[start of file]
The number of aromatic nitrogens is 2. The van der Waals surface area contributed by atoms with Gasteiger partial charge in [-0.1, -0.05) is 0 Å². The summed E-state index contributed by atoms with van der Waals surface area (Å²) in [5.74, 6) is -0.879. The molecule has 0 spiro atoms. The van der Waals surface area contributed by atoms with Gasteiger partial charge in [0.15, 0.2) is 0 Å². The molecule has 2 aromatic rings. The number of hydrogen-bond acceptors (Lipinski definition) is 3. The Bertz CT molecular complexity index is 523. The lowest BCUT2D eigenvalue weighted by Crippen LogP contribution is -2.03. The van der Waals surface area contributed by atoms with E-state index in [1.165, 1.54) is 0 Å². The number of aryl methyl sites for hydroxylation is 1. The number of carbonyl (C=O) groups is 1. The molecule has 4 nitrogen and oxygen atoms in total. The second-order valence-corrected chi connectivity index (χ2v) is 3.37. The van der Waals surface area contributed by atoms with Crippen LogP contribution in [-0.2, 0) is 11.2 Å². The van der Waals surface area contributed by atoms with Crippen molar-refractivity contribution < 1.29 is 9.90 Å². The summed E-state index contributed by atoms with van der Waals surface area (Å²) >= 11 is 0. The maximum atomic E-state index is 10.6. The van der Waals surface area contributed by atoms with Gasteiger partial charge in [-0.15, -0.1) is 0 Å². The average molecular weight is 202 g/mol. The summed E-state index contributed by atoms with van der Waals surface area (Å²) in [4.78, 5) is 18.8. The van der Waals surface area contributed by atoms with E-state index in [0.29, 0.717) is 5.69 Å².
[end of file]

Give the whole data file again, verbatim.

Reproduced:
The number of aromatic nitrogens is 2. The van der Waals surface area contributed by atoms with Gasteiger partial charge in [-0.1, -0.05) is 0 Å². The summed E-state index contributed by atoms with van der Waals surface area (Å²) in [5.74, 6) is -0.879. The molecule has 0 spiro atoms. The van der Waals surface area contributed by atoms with Gasteiger partial charge in [0.15, 0.2) is 0 Å². The molecule has 2 aromatic rings. The number of hydrogen-bond acceptors (Lipinski definition) is 3. The Bertz CT molecular complexity index is 523. The lowest BCUT2D eigenvalue weighted by Crippen LogP contribution is -2.03. The van der Waals surface area contributed by atoms with E-state index in [1.165, 1.54) is 0 Å². The number of aryl methyl sites for hydroxylation is 1. The number of carbonyl (C=O) groups is 1. The molecule has 4 nitrogen and oxygen atoms in total. The second-order valence-corrected chi connectivity index (χ2v) is 3.37. The van der Waals surface area contributed by atoms with Crippen LogP contribution in [-0.2, 0) is 11.2 Å². The van der Waals surface area contributed by atoms with Crippen molar-refractivity contribution < 1.29 is 9.90 Å². The summed E-state index contributed by atoms with van der Waals surface area (Å²) >= 11 is 0. The maximum atomic E-state index is 10.6. The van der Waals surface area contributed by atoms with Gasteiger partial charge in [-0.15, -0.1) is 0 Å². The average molecular weight is 202 g/mol. The summed E-state index contributed by atoms with van der Waals surface area (Å²) in [4.78, 5) is 18.8. The van der Waals surface area contributed by atoms with E-state index in [0.29, 0.717) is 5.69 Å².